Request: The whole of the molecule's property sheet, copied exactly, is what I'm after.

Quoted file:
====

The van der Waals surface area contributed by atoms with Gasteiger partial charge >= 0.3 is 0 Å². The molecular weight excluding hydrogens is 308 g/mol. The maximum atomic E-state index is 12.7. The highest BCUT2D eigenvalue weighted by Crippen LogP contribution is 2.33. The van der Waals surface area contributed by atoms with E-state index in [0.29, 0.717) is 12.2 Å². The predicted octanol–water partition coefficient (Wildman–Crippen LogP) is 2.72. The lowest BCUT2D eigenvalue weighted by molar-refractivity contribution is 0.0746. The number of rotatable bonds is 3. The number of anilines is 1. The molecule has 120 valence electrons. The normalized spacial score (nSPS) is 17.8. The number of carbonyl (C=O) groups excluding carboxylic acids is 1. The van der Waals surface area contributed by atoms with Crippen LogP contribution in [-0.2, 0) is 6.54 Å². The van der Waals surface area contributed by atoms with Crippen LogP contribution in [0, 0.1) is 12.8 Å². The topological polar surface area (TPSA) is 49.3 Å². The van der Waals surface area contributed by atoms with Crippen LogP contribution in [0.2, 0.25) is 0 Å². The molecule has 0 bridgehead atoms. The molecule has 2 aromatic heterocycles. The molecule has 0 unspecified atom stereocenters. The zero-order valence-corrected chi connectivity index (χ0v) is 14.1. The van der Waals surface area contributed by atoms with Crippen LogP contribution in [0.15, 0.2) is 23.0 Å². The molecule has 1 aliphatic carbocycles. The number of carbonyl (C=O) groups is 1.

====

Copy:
The van der Waals surface area contributed by atoms with Gasteiger partial charge >= 0.3 is 0 Å². The molecular weight excluding hydrogens is 308 g/mol. The maximum atomic E-state index is 12.7. The highest BCUT2D eigenvalue weighted by Crippen LogP contribution is 2.33. The van der Waals surface area contributed by atoms with E-state index in [0.29, 0.717) is 12.2 Å². The predicted octanol–water partition coefficient (Wildman–Crippen LogP) is 2.72. The lowest BCUT2D eigenvalue weighted by molar-refractivity contribution is 0.0746. The number of rotatable bonds is 3. The number of anilines is 1. The molecule has 120 valence electrons. The normalized spacial score (nSPS) is 17.8. The number of carbonyl (C=O) groups excluding carboxylic acids is 1. The van der Waals surface area contributed by atoms with Crippen LogP contribution in [-0.2, 0) is 6.54 Å². The van der Waals surface area contributed by atoms with Crippen LogP contribution in [0, 0.1) is 12.8 Å². The topological polar surface area (TPSA) is 49.3 Å². The van der Waals surface area contributed by atoms with Crippen LogP contribution in [0.2, 0.25) is 0 Å². The molecule has 0 bridgehead atoms. The molecule has 2 aromatic heterocycles. The molecule has 0 unspecified atom stereocenters. The zero-order valence-corrected chi connectivity index (χ0v) is 14.1. The van der Waals surface area contributed by atoms with Crippen LogP contribution in [0.15, 0.2) is 23.0 Å². The molecule has 1 aliphatic carbocycles. The number of carbonyl (C=O) groups is 1.